It goes without saying that in all the scenes posterior to the Parinirvāṇa the absence of the figure of the Blessed One became perfectly justified and at the same time ceased to be an inconvenience to the artist. Thus, they soon took pleasure in cultivating this part of the Buddhist legend. According to all probability they began by illustrating the famous “war of relics”, which the death of the Blessed One nearly precipitated. Encouraged, apparently, by this trial, they did not fear to attack even the cycle of Aśoka, and to represent at one time his useless pilgrimage to the stūpa at Rāmagrāma, and at another his solemn visit to the tree of the Sambodhi. Thus, under the pressing incentive of necessity, the native school, incapable of openly shaking  off its slavery, had artificially created for itself a double means of escape, in the legends previous to the last renaissance or posterior to the final death of Buddha. For our part, we do not doubt that, if it had continued to develop normally and according to its own rules, we should have seen the number of these sham historical pictures or these illustrations of popular stories increase at the expense of the old fund of pious images.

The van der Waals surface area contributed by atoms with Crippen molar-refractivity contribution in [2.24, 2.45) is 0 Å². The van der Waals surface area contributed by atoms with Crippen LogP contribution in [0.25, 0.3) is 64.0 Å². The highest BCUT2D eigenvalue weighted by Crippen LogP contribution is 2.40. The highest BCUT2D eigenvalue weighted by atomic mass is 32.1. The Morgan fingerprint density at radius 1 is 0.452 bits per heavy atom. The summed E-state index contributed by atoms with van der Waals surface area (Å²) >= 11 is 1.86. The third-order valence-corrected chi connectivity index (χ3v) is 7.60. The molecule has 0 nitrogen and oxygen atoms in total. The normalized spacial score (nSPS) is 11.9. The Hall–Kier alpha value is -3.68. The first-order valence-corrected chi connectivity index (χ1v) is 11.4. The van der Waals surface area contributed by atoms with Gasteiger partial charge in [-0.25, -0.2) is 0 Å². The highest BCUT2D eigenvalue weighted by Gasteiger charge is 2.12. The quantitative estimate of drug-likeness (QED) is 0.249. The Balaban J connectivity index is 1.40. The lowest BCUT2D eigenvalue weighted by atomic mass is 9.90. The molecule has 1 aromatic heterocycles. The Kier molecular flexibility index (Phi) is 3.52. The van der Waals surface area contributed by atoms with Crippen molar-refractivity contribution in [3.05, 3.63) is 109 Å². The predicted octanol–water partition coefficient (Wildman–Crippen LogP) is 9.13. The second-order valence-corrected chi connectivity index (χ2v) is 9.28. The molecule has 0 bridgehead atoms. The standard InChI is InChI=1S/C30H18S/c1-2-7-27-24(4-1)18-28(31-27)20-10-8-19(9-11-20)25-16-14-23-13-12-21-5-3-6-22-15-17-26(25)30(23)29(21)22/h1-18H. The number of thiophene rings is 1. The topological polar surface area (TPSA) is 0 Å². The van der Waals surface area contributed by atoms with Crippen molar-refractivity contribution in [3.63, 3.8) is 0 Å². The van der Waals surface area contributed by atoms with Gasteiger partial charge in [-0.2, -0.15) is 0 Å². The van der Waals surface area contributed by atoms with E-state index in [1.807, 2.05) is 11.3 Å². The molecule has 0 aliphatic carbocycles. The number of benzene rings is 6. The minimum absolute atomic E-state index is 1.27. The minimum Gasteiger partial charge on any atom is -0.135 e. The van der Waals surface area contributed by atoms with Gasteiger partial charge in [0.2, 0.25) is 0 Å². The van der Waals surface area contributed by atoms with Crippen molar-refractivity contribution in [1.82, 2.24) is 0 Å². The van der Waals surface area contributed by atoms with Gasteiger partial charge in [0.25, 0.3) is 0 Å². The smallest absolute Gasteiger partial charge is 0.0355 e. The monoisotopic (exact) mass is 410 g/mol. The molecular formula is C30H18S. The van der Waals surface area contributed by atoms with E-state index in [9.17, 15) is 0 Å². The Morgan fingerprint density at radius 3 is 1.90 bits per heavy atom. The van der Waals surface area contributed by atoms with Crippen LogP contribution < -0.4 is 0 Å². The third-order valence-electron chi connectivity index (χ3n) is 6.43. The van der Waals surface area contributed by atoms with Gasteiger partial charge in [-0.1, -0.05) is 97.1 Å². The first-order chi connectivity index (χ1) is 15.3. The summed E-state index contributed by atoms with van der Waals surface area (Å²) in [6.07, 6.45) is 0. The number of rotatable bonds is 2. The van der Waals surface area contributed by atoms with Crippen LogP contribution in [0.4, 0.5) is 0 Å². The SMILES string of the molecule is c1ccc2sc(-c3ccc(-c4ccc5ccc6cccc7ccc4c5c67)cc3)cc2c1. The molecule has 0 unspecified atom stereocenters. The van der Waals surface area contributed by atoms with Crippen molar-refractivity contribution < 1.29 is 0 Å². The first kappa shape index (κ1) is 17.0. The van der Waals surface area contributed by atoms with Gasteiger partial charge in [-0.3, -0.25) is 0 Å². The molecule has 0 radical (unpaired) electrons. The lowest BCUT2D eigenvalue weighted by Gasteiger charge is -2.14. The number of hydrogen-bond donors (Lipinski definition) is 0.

It is no longer a secret to anyone that the regular sweep of this evolution was brusquely interrupted by a veritable artistic cataclysm. The Hellenized sculptors of the northwest, strangers to the native tradition of Central India, satisfied to the full; and even outwent, the wishes of their Buddhist patrons by creating for their use the Indo-Greek type of Buddha. Immediately their colleagues of the low country, seduced by this wonderful innovation, greeted with no less enthusiasm than the laity the rupture of the magic charm which had weighed so heavily and so long upon the ancient Buddhist school. We have already remarked upon the fact of the rapid diffusion of the new type (p. 7): it is now clear to us that its adoption did not come into direct collision with any dogmatic prejudice. Always docile interpreters of current ideas, the texts set themselves henceforth to guarantee, by the aid of apocryphical traditions or an abundance of miracles, the authentic ressemblance of those portraits whose possibility they were a moment ago denying.